The Ka-band Radar Interferometer (KaRIn) on the Surface Water and Ocean Topography (SWOT) satellite will revolutionize satellite altimetry by measuring sea surface height (SSH) with unprecedented accuracy and resolution across two 50-km swaths separated by a 20-km gap. The original plan to provide an SSH product with a footprint diameter of 1 km has changed to providing two SSH data products with footprint diameters of 0.5 and 2 km. The swath-averaged standard deviations and wavenumber spectra of the uncorrelated measurement errors for these footprints are derived from the SWOT science requirements that are expressed in terms of the wavenumber spectrum of SSH after smoothing with a filter cutoff wavelength of 15 km. The availability of two-dimensional fields of SSH within the measurement swaths will provide the first spaceborne estimates of instantaneous surface velocity and vorticity through the geostrophic equations. The swath-averaged standard deviations of the noise in estimates of velocity and vorticity derived by propagation of the uncorrelated SSH measurement noise through the finite difference approximations of the derivatives are shown to be too large for the SWOT data products to be used directly in most applications, even for the coarsest footprint diameter of 2 km. It is shown from wavenumber spectra and maps constructed from simulated SWOT data that additional smoothing will be required for most applications of SWOT estimates of velocity and vorticity. Equations are presented for the swath-averaged standard deviations and wavenumber spectra of residual noise in SSH and geostrophically computed velocity and vorticity after isotropic two-dimensional smoothing for any user-defined smoother and filter cutoff wavelength of the smoothing.

Open access
Guillaume Dodet
,
Saleh Abdalla
,
Matias Alday
,
Mickaël Accensi
,
Jean Bidlot
, and
Fabrice Ardhuin

Abstract

Ocean wave measurements are of major importance for a number of applications including climate studies, ship routing, marine engineering, safety at sea, and coastal risk management. Depending on the scales and regions of interest, a variety of data sources may be considered (e.g., in situ data, Voluntary Observing Ship observations, altimeter records, numerical wave models), each one with its own characteristics in terms of sampling frequency, spatial coverage, accuracy, and cost. To combine multiple source of wave information (e.g., for data assimilation scheme in numerical weather prediction models), the error characteristics of each measurement system need to be defined. In this study, we use the triple collocation technique to estimate the random error variance of significant wave heights from a comprehensive collection of collocated in situ, altimeter, and model data. The in situ dataset is a selection of 122 platforms provided by the Copernicus Marine Service In Situ Thematic Center. The altimeter dataset is the ESA Sea State CCI version1 L2P product. The model dataset is the WW3-LOPS hindcast forced with bias-corrected ERA5 winds and an adjusted T475 parameterization of wave generation and dissipation. Compared to previous similar analyses, the extensive (∼250 000 entries) triple collocation dataset generated for this study provides some new insights on the error variability associated to differences in in situ platforms, satellite missions, sea state conditions, and seasonal variability.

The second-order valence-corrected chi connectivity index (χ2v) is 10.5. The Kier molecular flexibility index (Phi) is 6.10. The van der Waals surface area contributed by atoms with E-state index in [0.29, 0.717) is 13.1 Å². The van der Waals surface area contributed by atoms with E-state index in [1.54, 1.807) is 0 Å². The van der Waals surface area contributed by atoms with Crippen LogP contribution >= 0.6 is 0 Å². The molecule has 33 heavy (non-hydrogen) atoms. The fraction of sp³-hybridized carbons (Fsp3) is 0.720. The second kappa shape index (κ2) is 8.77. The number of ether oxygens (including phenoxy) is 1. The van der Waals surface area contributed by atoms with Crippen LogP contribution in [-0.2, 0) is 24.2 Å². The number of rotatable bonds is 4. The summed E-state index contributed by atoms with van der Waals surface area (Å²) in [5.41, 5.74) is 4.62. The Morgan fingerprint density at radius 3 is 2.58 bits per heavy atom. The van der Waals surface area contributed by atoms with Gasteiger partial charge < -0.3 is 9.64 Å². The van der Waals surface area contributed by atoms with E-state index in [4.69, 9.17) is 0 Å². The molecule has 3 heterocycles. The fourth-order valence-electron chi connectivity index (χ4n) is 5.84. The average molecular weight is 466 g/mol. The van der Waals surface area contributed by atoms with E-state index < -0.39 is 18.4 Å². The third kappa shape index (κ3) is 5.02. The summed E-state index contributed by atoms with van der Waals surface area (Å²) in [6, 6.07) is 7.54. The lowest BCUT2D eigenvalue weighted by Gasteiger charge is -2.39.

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Luke Kachelein
,
Bruce D. Cornuelle
,
Sarah T. Gille
, and
Matthew R. Mazloff

Abstract

A novel tidal analysis package (red_tide) has been developed to characterize low-amplitude non-phase-locked tidal energy and dominant tidal peaks in noisy, irregularly sampled, or gap-prone time series. We recover tidal information by expanding conventional harmonic analysis to include prior information and assumptions about the statistics of a process, such as the assumption of a spectrally colored background, treated as nontidal noise. This is implemented using Bayesian maximum posterior estimation and assuming Gaussian prior distributions. We utilize a hierarchy of test cases, including synthetic data and observations, to evaluate this method and its relevance to analysis of data with a tidal component and an energetic nontidal background. Analysis of synthetic test cases shows that the methodology provides robust tidal estimates. When the background energy spectrum is nearly spectrally white, red_tide results replicate results from ordinary least squares (OLS) commonly used in other tidal packages. When background spectra are red (a spectral slope of −2 or steeper), red_tide’s estimates represent a measurable improvement over OLS. The approach highlights the presence of tidal variability and low-amplitude constituents in observations by allowing arbitrarily configurable fitted frequencies and prior statistics that constrain solutions. These techniques have been implemented in MATLAB in order to analyze tidal data with non-phase-locked components and an energetic background that pose challenges to the commonly used OLS approach.